|Project Rationale and Linkage to Country/Regional Strategy
The development of XUAR is a top priority for the PRC. XUAR is one of the poorest and most remote regions in the northwest with a large ethnic minority population of 46% Uygur and 15% other minority ethnic groups. Around 97% of the population lives in an oasis belt covering only 8% of the region's total land area. Water availability is a critical concern to the fragile ecology of XUAR, which is predominantly a desert territory characterized by strong winds, low rainfall, and a high evaporation rate. Recognizing the need for greater national support, the Government of the PRC inaugurated a counterpart or twinning scheme whereby assistance from other provinces and/or municipalities will be used to strengthen capacity in XUAR and improve local living standards. In May 2010, the government outlined a number of policies and measures to aid XUAR's development. Nineteen nominated provinces and/or municipalities will provide financial contributions from 2011 to 2020 to achieve noticeable impacts. Under this scheme, Heilongjiang and Jilin provinces in the northeast PRC will jointly support project counties in Altay.
Altay is the northernmost area in XUAR. It comprises one city (Altay City) and six counties (Buerjin, Fuhai, Fuyun, Habahe, Jimunai, and Qinghe); and shares a border totaling 1,175 kilometers (km) with Kazakhstan, Mongolia, and the Russian Federation. Altay's total population of 658,000 comprises 51.4% Kazakh, 41.6% Han, and 7% other ethnic groups. While 44% of the population is urban, about 16% of the urban population lives below the official poverty line, with Jimunai and Qinghe designated as national poverty counties. The XUAR and Altay Prefecture governments have accorded high priority to infrastructure improvement, which will also benefit neighboring countries through the Central Asia Regional Economic Cooperation (CAREC) program. The Asian Development Bank (ADB) supports the promotion of regional trade through this program and is working with other development partners to advance cross-border cooperation. Along with other areas in XUAR, Altay City and Kanas Scenic Zone in Buerjin are involved in two ongoing ADB-loan-funded urban projects in the region.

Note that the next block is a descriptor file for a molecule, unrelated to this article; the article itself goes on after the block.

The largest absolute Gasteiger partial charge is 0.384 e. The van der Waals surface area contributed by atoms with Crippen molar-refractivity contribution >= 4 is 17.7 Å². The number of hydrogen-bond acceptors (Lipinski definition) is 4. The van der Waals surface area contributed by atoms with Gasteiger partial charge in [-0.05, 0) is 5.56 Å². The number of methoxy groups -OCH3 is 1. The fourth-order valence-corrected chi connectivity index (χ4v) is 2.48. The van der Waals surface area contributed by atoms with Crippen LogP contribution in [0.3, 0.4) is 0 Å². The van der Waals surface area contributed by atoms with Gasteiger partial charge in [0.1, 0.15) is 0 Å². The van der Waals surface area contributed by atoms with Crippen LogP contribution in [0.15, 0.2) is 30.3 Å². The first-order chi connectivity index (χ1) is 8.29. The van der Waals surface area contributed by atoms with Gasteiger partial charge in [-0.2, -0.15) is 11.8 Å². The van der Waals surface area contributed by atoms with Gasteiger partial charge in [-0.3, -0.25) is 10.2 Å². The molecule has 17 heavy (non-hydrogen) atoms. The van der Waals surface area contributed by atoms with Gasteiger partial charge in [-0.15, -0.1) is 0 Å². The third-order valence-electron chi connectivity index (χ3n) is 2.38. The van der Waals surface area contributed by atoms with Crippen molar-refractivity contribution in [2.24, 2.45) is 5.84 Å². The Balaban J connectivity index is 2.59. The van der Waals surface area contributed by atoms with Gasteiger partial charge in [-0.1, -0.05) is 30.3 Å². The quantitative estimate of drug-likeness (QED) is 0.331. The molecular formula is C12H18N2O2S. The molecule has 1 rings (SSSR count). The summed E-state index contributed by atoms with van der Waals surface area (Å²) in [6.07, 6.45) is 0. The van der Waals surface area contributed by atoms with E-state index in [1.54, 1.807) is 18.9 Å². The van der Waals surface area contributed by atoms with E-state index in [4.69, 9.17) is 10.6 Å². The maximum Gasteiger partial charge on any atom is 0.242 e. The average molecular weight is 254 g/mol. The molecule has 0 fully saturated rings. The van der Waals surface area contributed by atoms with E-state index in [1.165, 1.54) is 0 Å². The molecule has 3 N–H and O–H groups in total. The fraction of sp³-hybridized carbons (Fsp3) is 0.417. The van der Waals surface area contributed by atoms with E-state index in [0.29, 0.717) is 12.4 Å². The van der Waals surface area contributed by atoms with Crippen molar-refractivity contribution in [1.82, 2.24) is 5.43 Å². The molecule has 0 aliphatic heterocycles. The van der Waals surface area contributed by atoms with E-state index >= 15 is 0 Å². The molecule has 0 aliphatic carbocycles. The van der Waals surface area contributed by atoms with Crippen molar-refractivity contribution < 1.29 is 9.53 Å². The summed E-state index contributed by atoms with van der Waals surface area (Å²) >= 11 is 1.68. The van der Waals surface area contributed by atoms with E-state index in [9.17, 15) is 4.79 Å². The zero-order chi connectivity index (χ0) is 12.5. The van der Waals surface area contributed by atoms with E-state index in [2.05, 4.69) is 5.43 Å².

Altay suffers from a very harsh climate, with subzero temperatures between October and March, and annual precipitation of about 180 millimeters but high evaporation of about 2,000 millimeters. It has scenic mountains, lakes, rivers, desert, and meadows, making tourism one of its pillar industries. Currently, its top-ranked tourist destination is the Kanas Scenic Zone, followed by other developing tourist destinations such as the White Birch Scenic Area in Habahe, and Qinghe. Altay has four land ports with access to Kazakhstan and Mongolia. While tourism and cross-border trade have the potential to contribute to economic growth and job creation, particularly for the ethnic population residing in these border towns, it also relies on good accommodation, excellent delivery of municipal services, safe and available transport, and a pristine environment.
Across Altay, infrastructure facilities are inadequate to meet existing demand and hinder the expansion of local economies. Road surfaces are severely damaged by winter freezing and traffic, and the road network is incomplete. Utilities are either nonexistent or are old, fragile, and mostly insufficient, resulting in frequent service failures and environmental pollution. Water supply capacity is restricted by inadequate infrastructure and water quality is compromised by high seasonal turbidity. Most of the county areas lack sewers, and wastewater treatment capacity is marginal. Refuse collection and disposal are poorly managed, and most landfills resemble unregulated dumping grounds. Decentralized heating plants have low-efficiency, coal-fired boilers while hot water distribution has limited coverage, thus creating serious pollution problems in urban areas. All of these threaten human health, pollute the environment, and constrain necessary improvements in living standards. Therefore, comprehensive urban infrastructure improvements are needed urgently.